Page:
OHS 1.21 The Safe Use of Tools at Work Comply with the Provision and use of Work Equipment Regulations PUWER 1998/PUWER (N.I.) 1999

PUWER requires that equipment provided for use at work is:

  • Suitable for the intended use
  • Safe for use
  • Maintained in a safe condition
  • Inspected to ensure it remains safe
  • Only used by people who have received adequate information, instruction and training
  • Accompanied by suitable safety measures, e.g. protective devices, markings, warnings

The following video covers everything you need to know about tool safety under normal conditions. Further training will be provided on Lifting Operations and Lifting Equipment Regulations (LOLER) and the Work At Height Regulations which overlap with aspects of PUWER.

The video will open in full screen. Once you have viewed the video please click the X in the upper right corner of the video to return to the presentation, scroll through the key points below and complete the assessment.

Work Area

  1. Keep your work area clean and well lit. Cluttered benched and dark areas invite accidents.
  2. Do not operate power tools in explosive atmospheres, such as in the presence of flammable liquids, gases or dust. Power tools create sparks which may ignite the dust or fumes.
  3. Keep bystanders, children and visitors away while operating a power tool. Distractions can cause you to lose control.

Electrical Safety

  1. Power tools plugs must match the outlet. Never modify the plug in any way. Do not use any adapter plugs with earthed (grounded) power tools. Unmodified plugs and matching outlets will reduce the risk of electric shock.
  2. Avoid body contact with grounding surfaces such as pipes, radiators, ranges and refrigerators. There is an increased risk of electric shock if your body is grounded.
  3. Do not expose power tools in the rain or wet conditions. Water entering a power tool will increase the risk of electric shock.
  4. Do not abuse the cord. Never use the cord to carry the tools or pull the plug from an outlet. Keep cord away from heat, oil, sharp edges or moving parts. Damaged or entangle cords increase the risk of electric shock. Replace immediately.
  5. If operating a power tool outside in damp conditions is unavoidable use a residual current device (RCD) protected supply. Use of RCD reduces the risk of electric shock.

Personal Safety

  1. Stay alert. Watch what you are doing and use common sense when operating a power tool. Do not use while tired or under the influence of alcohol, drugs or medication. A moment of inattention may result in serious personal injury.
  2. Dress Properly. Do not wear loose clothing or jewellery. Contain long hair. Keep your hair, clothing and gloves away from moving equipment.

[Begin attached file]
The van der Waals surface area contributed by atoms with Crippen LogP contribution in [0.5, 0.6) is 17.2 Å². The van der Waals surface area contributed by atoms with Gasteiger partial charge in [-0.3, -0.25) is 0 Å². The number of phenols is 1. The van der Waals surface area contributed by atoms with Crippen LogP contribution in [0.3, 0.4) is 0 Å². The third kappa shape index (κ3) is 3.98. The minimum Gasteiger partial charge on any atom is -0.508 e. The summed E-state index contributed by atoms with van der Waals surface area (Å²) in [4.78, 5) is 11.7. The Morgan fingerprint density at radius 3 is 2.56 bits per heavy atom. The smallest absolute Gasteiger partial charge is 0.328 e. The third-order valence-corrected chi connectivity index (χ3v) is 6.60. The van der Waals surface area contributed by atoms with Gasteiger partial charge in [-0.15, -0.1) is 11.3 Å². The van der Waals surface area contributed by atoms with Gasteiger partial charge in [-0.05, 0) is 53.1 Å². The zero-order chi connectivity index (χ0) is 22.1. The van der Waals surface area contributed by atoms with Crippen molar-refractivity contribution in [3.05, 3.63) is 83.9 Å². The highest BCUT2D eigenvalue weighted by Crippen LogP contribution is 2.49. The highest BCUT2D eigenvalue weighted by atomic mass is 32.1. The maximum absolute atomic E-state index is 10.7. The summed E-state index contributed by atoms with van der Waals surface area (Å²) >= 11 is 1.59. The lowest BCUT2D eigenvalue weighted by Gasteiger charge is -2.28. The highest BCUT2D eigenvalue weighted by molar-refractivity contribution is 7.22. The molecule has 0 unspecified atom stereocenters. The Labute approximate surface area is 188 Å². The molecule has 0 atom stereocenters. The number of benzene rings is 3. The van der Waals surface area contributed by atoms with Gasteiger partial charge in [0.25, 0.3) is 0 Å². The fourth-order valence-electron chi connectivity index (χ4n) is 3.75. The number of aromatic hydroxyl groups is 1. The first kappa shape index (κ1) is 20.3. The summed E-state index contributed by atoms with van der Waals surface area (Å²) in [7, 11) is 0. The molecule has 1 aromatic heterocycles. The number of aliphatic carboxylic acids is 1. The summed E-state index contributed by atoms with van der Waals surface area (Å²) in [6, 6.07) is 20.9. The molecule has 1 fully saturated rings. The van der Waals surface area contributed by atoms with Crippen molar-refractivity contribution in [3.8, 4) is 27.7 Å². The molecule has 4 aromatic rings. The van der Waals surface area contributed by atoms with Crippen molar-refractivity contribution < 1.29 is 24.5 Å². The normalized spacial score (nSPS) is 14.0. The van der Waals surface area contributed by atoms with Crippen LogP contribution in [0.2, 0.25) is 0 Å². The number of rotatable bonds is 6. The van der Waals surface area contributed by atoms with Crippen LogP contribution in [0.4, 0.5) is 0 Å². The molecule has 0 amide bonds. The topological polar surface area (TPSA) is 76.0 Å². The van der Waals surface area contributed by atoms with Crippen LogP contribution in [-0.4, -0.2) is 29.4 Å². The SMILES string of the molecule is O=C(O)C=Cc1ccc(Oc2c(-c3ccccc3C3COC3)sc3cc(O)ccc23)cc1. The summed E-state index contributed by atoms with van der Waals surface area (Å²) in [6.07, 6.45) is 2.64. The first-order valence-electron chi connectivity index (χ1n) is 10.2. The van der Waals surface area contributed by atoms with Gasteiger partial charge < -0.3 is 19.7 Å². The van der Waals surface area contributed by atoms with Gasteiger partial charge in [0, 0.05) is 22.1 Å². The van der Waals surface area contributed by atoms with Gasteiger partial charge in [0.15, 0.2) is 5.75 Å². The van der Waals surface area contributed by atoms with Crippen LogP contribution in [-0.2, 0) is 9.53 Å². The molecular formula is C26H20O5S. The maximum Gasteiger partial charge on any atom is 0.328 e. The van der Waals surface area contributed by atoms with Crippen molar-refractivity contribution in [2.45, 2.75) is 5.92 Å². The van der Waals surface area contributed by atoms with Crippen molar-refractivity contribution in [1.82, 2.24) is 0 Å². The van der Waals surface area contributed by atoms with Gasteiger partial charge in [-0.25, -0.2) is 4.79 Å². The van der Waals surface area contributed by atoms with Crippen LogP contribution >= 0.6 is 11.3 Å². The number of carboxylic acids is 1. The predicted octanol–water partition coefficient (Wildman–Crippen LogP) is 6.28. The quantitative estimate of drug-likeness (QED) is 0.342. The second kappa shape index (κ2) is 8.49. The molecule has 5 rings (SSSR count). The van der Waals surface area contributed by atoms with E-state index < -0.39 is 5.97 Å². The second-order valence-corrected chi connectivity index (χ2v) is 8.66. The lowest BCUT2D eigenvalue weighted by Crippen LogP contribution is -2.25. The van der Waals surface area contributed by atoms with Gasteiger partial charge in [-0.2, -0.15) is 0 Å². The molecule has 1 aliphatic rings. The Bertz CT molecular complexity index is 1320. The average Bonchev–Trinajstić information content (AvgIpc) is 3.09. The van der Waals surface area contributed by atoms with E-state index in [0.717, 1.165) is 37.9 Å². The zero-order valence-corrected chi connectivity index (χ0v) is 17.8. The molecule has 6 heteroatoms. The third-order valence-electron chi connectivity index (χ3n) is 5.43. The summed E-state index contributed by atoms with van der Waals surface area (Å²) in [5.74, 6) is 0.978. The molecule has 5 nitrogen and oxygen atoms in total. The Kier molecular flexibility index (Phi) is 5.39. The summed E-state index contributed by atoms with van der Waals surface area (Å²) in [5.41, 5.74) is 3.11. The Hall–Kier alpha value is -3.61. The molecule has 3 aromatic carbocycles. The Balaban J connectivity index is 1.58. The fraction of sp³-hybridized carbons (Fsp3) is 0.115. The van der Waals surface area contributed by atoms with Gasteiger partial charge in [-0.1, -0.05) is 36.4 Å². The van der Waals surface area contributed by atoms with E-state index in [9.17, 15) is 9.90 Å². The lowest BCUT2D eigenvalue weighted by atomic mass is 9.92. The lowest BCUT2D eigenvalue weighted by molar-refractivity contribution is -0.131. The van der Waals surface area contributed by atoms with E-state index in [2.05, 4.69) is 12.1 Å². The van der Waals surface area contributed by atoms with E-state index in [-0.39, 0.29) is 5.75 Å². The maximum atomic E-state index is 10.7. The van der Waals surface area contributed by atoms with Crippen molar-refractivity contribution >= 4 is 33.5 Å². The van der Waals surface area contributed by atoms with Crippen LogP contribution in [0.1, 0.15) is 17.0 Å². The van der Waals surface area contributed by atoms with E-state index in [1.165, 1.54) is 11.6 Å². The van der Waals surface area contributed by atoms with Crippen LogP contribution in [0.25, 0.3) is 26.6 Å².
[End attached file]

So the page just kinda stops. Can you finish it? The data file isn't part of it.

3. Avoid accidental starting. Be sure to switch off before plugging in. Carrying tools with your finger on the switch or plugging in tools that have the switch on invites accidents.
  4. Remove adjusting keys or wrenches before turning on the tool. A wrench or a key that is left attached to a rotating part may result in injury.
  5. Do not overreach. Keep proper footing and balance at all times. Proper footing and balance enables better control of the tool in unexpected situations.
  6. Use personal protective equipment. Always wear eye protection. Dust mask, non-skid safety shoes, hard hat or hearing protection must be used for appropriate conditions. Ordinary eye or sun glasses are NOT eye protection.
  7. If devices are provided for the connection of dust extraction and collection facilities, ensure these are connected and properly used. Use of dust collection can reduce dust related hazards.

Tool Use and Care

  1. Use clamps or other practical ways to secure and support the workpiece. Holding the work by hand or against your body is unstable and may lead to loss of control.
  2. Do not force tool. Use the correct tool for your application. The correct tool will do the job better and safer at the rate for which it was designed.
  3. Do not use the tool if the switch does not turn it on or off. Any tool that cannot be controlled with the switch is dangerous and must be repaired.
  4. Disconnect the plug from the power source before making any adjustments, changing accessories or storing the tool. Such preventative safety measures reduce the risk of starting the tool accidentally.
  5. Store tools out of reach of children and untrained persons. Tools are dangerous in the hands of untrained users.
  6. Maintain power tools. Check for misalignment or binding of moving parts, breakage of parts and any other condition that may affect the power tool’s operation. Many accidents are caused by poorly maintained power tools. If damaged have the power tool repaired before use.
  7. Keep cutting tools sharp and clean. Properly maintained cutting tools with sharp cutting edges are less likely to bind and are easier to control.
  8. Use only accessories and fittings that are recommended by the manufacturer for your model. Accessories that may be suitable for one tool may become hazardous if used on another.

This completes the presentation. Please click the button below and complete the assessment.

Credits:

Created with images by toolstop - "Makita BKP180 18v cordless planer" • Unsplash - "tools parts work bench" • Phil_Parker - "Reciprocating saw" • DFID - UK Department for International Development - "Safety gear to provide maximum protection from Ebola"

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